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Source: Business Live
SA’s shrinking middle class
New research shows that while the poor have been hardest hit by the pandemic, middle-class and high-earning South Africans —the mainstay of the country’s tax base — are also taking financial strain
There is worrying evidence that SA’s middle class and tax base may be shrinking while the number of the poor and unemployed continues to grow rapidly. This trend appears to have begun well before the pandemic, but has likely been made worse by the Covid crisis and the latest unrest.
The implications are concerning, as this would suggest that SA is becoming a less sustainable proposition and that the country’s public finances are going to remain under intense pressure over the coming years.
Using data from the National Income Dynamic Study: Coronavirus Rapid Mobile Survey (Nids-Cram), the Liberty Institute of Strategic Marketing (ISM) at the University of Cape Town has just released research showing that while the poor have been hardest hit by the pandemic, middle-class and high-earning South Africans are also under pressure.
It seems that not only are there significantly fewer South Africans earning higher salaries than before the pandemic struck, the average take-home pay for those earning over R40,000 a month has also fallen.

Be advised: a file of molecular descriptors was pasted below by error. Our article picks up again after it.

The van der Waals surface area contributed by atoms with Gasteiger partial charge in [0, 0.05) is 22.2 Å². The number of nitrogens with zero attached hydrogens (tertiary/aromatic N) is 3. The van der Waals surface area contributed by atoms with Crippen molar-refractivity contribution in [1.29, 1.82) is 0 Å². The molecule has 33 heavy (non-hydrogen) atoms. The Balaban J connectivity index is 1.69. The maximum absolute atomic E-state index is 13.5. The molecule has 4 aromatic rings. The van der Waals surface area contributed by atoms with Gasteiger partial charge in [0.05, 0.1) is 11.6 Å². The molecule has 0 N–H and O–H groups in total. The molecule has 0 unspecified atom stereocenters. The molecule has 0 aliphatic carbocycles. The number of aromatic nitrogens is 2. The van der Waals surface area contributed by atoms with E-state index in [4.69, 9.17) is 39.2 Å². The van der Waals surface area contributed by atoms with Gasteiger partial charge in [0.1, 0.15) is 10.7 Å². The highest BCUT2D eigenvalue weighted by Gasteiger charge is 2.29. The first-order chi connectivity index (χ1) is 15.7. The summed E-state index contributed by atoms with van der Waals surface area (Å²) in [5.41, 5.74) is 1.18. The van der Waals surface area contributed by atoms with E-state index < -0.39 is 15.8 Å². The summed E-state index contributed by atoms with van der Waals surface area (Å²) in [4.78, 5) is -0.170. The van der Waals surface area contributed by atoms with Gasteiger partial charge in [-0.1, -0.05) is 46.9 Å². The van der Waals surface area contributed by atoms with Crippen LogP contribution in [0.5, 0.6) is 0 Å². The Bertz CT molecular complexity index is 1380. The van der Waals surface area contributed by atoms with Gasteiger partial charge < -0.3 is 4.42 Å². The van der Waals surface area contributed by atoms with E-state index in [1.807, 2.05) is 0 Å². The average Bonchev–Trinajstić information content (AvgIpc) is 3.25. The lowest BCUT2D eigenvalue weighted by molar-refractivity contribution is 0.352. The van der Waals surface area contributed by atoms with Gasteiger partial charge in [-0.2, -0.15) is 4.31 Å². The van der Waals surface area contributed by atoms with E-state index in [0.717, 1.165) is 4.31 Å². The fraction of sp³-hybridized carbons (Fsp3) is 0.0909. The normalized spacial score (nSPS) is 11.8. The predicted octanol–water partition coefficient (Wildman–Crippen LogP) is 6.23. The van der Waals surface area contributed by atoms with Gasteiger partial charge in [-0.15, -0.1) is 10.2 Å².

The ISM’s key findings are that:
- The biggest impact has been felt by those in poorly paid jobs. Between February 2020 and March 2021, roughly 1.15-million people exited jobs paying less than R3,500 a month. (Stats SA’s quarterly labour force surveys have shown that SA shed 1.38-million jobs in the year to the first quarter of 2021, mostly in the informal sector.)
- There has also been a significant drop in the number of middle-class earners. Besides a 17% drop in the number of individuals who earn between R22,000 and R40,000 a month, there has been a 23% drop in the number of those who earn over R40,000 a month.
- The average take-home pay from wages among the top million households, those households earning over R40,000 a month, dropped by almost 14% over the same period.
The fact that the poor and the least skilled have been hardest hit by the pandemic has been well documented by the Nids-Cram researchers. But just as alarming, from a fiscal sustainability perspective, is the ISM’s contention that the middle class appears to be shrinking.